Our plan was to leave Turkmenistan and enter Uzbekistan via the northern border close to Khiva which meant that due to time constraints, we had to fly from Ashgabat to Dashoguz. The only airline that would allow us to do that was with the one and only national carrier, Turkmenistan Airlines. As we are talking about the second most closed country in the world after North Korea, it wasn’t surprising to us that it wasn’t possible to buy the flight tickets online from Switzerland. To ensure we would be able to get out of the country, the first thing we did upon arrival in Ashgabat was to head to the “Tour Agency” which was a huge white marble building where the insides functioned more like a bank/customer service place. We can’t quite put our finger on what exactly it was, but the atmosphere and environment was so strange that we felt we could’ve been on Mars.
A few days before we flew out to do our 3-week trip covering Caucasus and Central Asia, I read on the Lonely Planet guide book that tourists must have different travel permits if they wanted to visit different parts of Turkmenistan. Ashgabat had its own travel permit and so did the north. I panicked and immediately called the consulate in Geneva and asked if we needed this special permit for the North as we wanted to leave the country via the Dashoguz border. He however assured me that it wasn’t necessary, that our transit visa was sufficient. Was that really the case? Of course not.
Boarding the flight from Ashgabat, it was apparent that we were the only tourists on board the plane (and later to cross the border) which had a huge picture of the President at the very front near the cockpit. Of course we were hassled and had to battle and negotiate with the taxi drivers who spoke no English for the short ride from the airport to the border.
Upon arrival at the border, we saw a long queue. A kind soul came up to us and quickly took us to an area where we were told to fill out some forms. He later took us and slipped us into the very front of the queue – tourist luck. The border officers however were downright nasty. I can understand if a border control officer gives you a hard time when you are trying to enter a country, but why do they do that when you are trying to leave? It was the exact same case when we were leaving Baku, Azerbaijan.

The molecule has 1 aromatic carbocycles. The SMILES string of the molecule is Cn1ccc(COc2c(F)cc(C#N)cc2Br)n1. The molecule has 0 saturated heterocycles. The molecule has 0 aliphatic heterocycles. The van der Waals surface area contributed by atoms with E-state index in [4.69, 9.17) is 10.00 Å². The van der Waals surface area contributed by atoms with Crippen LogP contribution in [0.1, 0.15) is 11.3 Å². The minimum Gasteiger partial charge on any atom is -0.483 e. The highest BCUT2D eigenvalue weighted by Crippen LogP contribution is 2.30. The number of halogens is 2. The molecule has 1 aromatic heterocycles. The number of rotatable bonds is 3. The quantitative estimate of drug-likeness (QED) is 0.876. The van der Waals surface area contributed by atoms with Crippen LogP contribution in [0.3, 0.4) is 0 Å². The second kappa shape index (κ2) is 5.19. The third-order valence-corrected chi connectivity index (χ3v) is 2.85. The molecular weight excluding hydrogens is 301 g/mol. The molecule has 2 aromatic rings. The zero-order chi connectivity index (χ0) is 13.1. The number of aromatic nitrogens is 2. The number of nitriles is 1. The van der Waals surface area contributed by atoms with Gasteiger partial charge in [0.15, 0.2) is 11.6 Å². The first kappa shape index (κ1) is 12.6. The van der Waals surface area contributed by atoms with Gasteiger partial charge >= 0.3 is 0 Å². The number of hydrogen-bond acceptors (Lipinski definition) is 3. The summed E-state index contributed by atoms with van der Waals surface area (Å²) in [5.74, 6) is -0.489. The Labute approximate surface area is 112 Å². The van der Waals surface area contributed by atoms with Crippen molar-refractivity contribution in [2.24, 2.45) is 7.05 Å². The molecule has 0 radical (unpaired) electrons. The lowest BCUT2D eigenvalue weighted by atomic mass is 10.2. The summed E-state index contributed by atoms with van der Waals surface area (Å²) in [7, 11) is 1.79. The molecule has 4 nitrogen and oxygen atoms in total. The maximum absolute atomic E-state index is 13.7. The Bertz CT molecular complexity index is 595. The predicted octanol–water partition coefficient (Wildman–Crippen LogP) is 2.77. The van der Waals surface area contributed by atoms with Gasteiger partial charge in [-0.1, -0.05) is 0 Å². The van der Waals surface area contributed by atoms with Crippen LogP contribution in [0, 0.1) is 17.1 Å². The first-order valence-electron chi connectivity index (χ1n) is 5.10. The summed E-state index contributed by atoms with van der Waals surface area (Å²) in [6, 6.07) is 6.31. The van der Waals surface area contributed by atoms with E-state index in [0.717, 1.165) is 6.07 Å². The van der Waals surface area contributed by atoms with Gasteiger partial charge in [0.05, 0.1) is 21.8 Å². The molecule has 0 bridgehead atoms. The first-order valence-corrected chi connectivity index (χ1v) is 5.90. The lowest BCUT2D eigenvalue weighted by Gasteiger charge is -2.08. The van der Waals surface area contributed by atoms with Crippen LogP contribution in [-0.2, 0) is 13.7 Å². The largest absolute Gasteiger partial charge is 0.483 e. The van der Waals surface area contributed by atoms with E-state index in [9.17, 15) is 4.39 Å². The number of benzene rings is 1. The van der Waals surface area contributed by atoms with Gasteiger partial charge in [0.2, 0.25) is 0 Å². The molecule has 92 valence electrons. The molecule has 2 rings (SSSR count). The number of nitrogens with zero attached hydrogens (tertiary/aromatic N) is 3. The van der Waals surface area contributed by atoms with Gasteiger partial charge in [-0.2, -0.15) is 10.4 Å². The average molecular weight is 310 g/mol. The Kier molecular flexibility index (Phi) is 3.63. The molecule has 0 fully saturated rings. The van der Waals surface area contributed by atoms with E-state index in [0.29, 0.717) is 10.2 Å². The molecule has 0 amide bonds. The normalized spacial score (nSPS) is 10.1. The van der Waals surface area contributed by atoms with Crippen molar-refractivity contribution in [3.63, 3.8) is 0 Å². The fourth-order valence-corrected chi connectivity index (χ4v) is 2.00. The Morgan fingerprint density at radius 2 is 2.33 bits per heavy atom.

The two passport control officers tossed peoples’ passports like they were worthless documents. We did not get any special treatment. “What is your aim?,” we were asked. “WHAT? Tourism? Where is your travel permit for the north?” My fears came true. I explained we were informed by the Turkmen Consulate in Geneva that it was not necessary as we had the transit visa. We were questioned if we went to a nearby city in the north an hour drive away which was a UNESCO site. We said absolutely not, we couldn’t have as we had just arrived in Dashoguz less than an hour ago as he could see from our flight tickets. He wasn’t happy, took our passports and disappeared for 30 minutes. I was so worried and wondered if they had intercepted the one email I sent to my family the night before complaining about how crazy the country was or if they actually heard what we said as it was common knowledge that all hotel rooms in the country was bugged. Of course we were made to empty our entire backpacks and every single item was scrutinised. There were pictures of the President everywhere in the building. It was amusing to see him dressed in his army uniform posing while looking at battle plans. SERIOUSLY?
My prayers were answered and soon we were on our way out of the building. However, there was No Man’s Land ahead of us whereby no pedestrians were allowed to walk the stretch of land to get to Uzbekistan. We were all dependent on the shuttle van. Of course it had to be lunch time which meant that the shuttle service was suspended for a full hour. We had to wait outside in the cold – the wind was so strong, I was sure I would freeze to death. It was one of the longest hours of my life. We were starving and all we had to eat since the night before was the chocolate we brought with us from Switzerland. We were entertained by the phony young guards who kept harassing the other locals for using their phones.
The long lunch hour was finally up. I knew we had to fight to get a place in that first shuttle and was determined to do so. By the end of this 3 weeks on the road, we became experts at dealing with locals who had no understanding of the concept of queuing or taking turns. We managed to get on that first shuttle out of Turkmenistan and had to exchange USD with the local currency with some of the other passengers to pay for the shuttle fare.
Arriving at the Uzbekistan border and being greeted by the border control officer with the widest smile and the magic words “Welcome to Uzbekistan”, I almost cried. Never had I been so relieved to leave a country and the reason for this calls for another post on another day. 16 hours of stress and agony endured trying to leave Turkmenistan was FINALLY over!
Will I ever go back? Certainly not!